The creation of atomic and nuclear weapons and missiles capable of delivering them anywhere on earth in a matter of hours did more than change the nature of warfare. It also changed the nature of democracy by greatly strengthening the executive at the expense of the legislature: deliberation took too long. It also changed the nature of reason itself into rule-bound rationality. In the view of Cold War strategists, new weaponry technologies had intensified human capacities for destruction, while simultaneously accelerating the pace of decision-making beyond humans’ ability to reason effectively. Rationality potentially provided a way to think through the unthinkable — not just to render the unthinkable into a problem that can be solved through algorithmic processes but to voluntarily constrain our practices of reasoning. Under these circumstances, mindlessness could become a positive virtue.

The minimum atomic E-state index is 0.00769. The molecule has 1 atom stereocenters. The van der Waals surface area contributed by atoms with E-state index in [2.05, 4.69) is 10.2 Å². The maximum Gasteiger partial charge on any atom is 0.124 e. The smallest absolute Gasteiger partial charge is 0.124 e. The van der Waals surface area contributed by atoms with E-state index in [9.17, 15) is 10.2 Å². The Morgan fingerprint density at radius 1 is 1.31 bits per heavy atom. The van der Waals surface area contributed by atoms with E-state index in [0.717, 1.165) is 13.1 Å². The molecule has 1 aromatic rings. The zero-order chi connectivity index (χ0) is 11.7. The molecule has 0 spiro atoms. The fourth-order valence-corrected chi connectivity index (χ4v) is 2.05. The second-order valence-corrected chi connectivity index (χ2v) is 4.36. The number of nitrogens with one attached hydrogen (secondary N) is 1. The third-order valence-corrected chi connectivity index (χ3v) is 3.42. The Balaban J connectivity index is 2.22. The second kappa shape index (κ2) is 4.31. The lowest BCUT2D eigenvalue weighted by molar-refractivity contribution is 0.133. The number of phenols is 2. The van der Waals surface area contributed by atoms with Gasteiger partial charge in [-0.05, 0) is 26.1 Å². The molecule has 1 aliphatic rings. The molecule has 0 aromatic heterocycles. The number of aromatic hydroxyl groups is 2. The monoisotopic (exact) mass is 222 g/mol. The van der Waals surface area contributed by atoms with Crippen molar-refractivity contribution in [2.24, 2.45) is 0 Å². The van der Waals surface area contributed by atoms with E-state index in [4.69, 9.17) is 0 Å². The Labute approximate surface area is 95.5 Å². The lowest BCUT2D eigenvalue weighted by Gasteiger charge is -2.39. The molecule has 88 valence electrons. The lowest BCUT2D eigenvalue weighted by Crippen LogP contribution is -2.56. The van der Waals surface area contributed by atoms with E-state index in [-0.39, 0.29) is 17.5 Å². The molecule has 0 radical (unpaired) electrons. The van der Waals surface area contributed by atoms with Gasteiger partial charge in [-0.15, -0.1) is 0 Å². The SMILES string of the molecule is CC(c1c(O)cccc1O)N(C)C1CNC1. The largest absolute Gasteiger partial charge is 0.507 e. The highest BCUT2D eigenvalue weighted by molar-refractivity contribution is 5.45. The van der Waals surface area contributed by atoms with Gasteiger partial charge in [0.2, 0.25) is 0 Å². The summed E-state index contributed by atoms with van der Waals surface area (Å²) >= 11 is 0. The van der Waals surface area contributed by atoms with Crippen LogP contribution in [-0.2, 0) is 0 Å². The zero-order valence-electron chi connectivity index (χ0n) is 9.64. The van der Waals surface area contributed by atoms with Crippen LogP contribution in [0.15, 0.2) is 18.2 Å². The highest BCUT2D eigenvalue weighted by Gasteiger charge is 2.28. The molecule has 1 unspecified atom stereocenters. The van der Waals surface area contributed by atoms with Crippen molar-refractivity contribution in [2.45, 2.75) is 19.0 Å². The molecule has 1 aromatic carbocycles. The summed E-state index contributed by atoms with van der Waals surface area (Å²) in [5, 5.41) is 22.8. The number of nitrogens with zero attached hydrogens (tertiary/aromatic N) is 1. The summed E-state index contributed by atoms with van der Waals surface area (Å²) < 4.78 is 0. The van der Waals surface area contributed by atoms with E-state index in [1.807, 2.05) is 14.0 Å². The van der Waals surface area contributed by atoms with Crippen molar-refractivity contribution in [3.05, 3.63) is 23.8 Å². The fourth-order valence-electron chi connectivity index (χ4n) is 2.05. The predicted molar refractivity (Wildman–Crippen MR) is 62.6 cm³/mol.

Lorraine Daston is a director at the Max Planck Institute for the History of Science in Berlin and Visiting Professor at the Committee on Social Thought at the University of Chicago. She has published on a wide range of topics in the history of science, including probability and statistics, evidence, wonder and curiosity, the moral authority of nature, anthropomorphism, and scientific images. Recent books include: Objectivity (with Peter Galison, 2007); Histories of Scientific Observation (co-edited with Elizabeth Lunbeck, 2011); and How Reason Almost Lost Its Mind: The Strange Career of Cold War Rationality (with Paul Erikson et al., 2014).